It’s been years since I’ve attended a summer camp, and I’ll thank you to not count how many exactly. We haven’t yet sent the wee ones away, though it’s been something I’ve been considering. Sleep away camp is a big deal, and you don’t want to get it wrong, which is another reason I’m so excited that my whole family is headed to Concordia Language Villages in just a few weeks to enjoy the Family Week Spanish immersion program.
Now that we’re getting closer, I’m thinking more and more about the packing and prepping. I’ve sent in my transportation and health forms, something that has to be done a minimum of three weeks before camp starts, even if you’re providing your own transportation (although since Concordia Language Villages has attendees from all over the country (and even outside the US), they provide optional transportation to the villages from the airport closest to your village and also from St. Paul at an additional cost.
The biggest question, of course, is what to pack. The cabins villagers stay in aren’t cramped, but there isn’t a lot of storage space partly because you don’t need that much while you’re at camp and you’re sharing your space with other villagers. Additionally, each villager must carry his own luggage to and from the cabin, so if your 10 year old can only carry twenty pounds, don’t pack more than twenty pounds! I’ve had cabins that have been relatively close to our customs check in – yes, you go through customs when you arrive! – and others that are further away. I never had an issue with not having enough stuff, so follow the recommendations.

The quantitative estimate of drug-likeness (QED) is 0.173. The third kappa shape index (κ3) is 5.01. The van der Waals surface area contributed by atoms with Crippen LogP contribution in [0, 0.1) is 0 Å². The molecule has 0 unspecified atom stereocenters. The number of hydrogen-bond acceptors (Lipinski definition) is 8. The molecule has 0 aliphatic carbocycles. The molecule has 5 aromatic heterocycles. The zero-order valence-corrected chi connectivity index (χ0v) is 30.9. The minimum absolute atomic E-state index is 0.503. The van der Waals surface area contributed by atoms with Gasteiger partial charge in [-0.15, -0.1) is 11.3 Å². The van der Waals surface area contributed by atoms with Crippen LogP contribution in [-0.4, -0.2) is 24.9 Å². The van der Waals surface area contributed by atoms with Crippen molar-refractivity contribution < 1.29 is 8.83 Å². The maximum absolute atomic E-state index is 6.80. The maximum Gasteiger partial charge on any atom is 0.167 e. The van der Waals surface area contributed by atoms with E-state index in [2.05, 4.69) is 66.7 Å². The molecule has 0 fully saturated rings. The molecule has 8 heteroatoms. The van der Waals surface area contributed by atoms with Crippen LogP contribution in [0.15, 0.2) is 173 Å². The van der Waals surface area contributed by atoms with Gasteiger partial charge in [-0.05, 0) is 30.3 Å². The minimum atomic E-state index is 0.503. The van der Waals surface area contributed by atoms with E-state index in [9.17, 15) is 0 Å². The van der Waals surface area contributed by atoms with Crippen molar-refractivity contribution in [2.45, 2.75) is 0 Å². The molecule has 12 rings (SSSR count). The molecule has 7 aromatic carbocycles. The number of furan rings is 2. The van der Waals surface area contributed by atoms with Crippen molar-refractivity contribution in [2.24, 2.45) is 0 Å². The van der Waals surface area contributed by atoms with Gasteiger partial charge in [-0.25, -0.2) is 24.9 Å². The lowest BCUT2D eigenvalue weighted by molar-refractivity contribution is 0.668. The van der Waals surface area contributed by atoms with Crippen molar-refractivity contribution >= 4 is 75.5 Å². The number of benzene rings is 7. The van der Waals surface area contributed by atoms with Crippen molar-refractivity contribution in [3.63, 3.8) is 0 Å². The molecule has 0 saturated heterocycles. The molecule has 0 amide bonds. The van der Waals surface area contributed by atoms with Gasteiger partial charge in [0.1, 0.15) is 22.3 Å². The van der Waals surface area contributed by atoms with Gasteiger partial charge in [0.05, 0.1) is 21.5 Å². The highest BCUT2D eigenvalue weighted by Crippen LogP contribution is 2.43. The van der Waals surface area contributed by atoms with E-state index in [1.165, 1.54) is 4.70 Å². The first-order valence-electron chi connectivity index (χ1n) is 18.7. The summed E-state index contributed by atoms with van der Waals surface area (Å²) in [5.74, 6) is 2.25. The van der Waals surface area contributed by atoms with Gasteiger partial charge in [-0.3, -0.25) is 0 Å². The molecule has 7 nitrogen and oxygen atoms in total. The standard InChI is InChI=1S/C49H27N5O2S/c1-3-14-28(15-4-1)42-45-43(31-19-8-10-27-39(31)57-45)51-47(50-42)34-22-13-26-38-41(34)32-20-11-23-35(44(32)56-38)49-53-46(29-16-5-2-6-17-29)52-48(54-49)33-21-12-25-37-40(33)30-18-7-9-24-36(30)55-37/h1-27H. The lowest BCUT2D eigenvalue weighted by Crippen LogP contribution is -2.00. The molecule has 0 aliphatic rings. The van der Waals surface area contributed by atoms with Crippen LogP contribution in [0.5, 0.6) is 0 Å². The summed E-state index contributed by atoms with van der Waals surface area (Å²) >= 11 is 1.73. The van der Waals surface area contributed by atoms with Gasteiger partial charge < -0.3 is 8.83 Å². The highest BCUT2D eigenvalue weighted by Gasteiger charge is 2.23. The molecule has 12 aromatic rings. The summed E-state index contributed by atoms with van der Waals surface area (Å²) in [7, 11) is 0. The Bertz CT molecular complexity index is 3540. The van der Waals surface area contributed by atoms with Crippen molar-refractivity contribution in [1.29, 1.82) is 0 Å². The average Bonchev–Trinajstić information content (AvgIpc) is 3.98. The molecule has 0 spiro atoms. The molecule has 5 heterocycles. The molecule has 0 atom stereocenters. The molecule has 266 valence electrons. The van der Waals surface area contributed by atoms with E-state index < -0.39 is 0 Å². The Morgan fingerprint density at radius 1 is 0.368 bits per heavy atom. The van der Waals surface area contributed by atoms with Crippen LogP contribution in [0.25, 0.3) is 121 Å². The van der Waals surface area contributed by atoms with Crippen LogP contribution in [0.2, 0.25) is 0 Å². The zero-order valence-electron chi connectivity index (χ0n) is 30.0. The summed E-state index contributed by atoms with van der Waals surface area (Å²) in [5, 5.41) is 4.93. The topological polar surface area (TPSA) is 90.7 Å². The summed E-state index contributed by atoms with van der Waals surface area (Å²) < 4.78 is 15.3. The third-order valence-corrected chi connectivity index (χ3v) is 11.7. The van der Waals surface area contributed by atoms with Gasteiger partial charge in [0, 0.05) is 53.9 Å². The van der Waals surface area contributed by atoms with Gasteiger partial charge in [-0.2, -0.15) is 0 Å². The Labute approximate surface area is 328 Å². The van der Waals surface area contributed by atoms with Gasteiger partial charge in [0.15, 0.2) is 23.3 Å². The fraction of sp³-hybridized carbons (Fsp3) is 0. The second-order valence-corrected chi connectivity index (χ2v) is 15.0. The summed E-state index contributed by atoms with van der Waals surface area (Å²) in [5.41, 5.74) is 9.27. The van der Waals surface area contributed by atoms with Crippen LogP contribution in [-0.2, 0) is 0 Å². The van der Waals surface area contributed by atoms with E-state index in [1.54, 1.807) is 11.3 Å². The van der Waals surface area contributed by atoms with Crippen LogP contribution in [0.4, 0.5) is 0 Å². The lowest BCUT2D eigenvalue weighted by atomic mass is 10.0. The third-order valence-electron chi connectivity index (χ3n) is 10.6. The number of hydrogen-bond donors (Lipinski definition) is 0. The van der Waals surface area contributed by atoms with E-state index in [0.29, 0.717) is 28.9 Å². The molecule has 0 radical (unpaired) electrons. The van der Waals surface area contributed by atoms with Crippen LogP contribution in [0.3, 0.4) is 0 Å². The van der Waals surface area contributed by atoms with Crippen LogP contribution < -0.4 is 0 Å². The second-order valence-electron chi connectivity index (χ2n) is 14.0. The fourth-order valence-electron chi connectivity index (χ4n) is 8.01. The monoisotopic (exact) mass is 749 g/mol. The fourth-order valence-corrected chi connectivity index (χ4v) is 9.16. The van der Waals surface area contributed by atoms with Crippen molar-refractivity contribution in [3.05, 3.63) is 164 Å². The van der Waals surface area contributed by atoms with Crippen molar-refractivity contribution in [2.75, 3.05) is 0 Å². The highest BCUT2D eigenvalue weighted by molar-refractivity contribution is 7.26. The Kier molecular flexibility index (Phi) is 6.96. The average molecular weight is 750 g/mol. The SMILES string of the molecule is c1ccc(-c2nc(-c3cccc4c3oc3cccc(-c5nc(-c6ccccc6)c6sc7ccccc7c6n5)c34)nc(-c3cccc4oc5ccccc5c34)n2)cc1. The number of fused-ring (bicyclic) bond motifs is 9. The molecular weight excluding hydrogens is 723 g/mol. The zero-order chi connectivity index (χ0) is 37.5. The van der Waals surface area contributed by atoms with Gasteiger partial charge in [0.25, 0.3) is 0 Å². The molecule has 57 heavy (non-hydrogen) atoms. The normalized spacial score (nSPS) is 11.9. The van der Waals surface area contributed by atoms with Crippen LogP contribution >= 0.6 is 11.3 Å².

And fortunately, there are recommendations. When you receive your confirmation packet that includes your transportation and health forms and passports, there is also a recommended packing list. The great thing about the packing list is that it offers a checklist of what you brought to the village, as well as what you’re bringing home so that you can avoid forgetting items at camp. To avoid losing items while at camp, label every item with your name (or your child’s name) because the camp is pretty awesome about returning lost items that are labeled while the camp is in session – not that I know this from person experience or anything.
For the most part, the packing list is fairly standard. Bring enough socks and underwear for every day. Bring twin size sheets and a sleeping bag, blankets, and a pillow. Our cabins were never air conditioned, and the weather really varied, so having layers at night was helpful (though we couldn’t sleep inside a zipped sleeping bag because of fire code, we used them as blankets). You want to bring your own towels and washcloth, bathing suit, shampoo, flashlight, etc. Because villagers do so much walking throughout the day from activity to activity, bringing a backpack to carry your items is also important. Concordia Language Villages is sensitive to the environment around it, as well, which means that any shampoos, conditioners, and soaps you pack should be biodegradable and/or have a low phosphate level and don’t contain ammonium lauryl sulfate to protect the waters surrounding most camps.
There are some unique packing requests, as well. For Concordia Language Villages, villagers are requested to bring a change of dress clothes. There has always been some sort of a formal night when I’ve attended, and it’s fun. And everyone truly does dress up. I remember one boy (Adam!) who brought a full on tux, and it was a blast. One girl forgot shoes to go with her dress, so make sure you have appropriate footwear (in addition to two pairs of gym shoes because one inevitably seems to get dirty and wet with all the fun we have).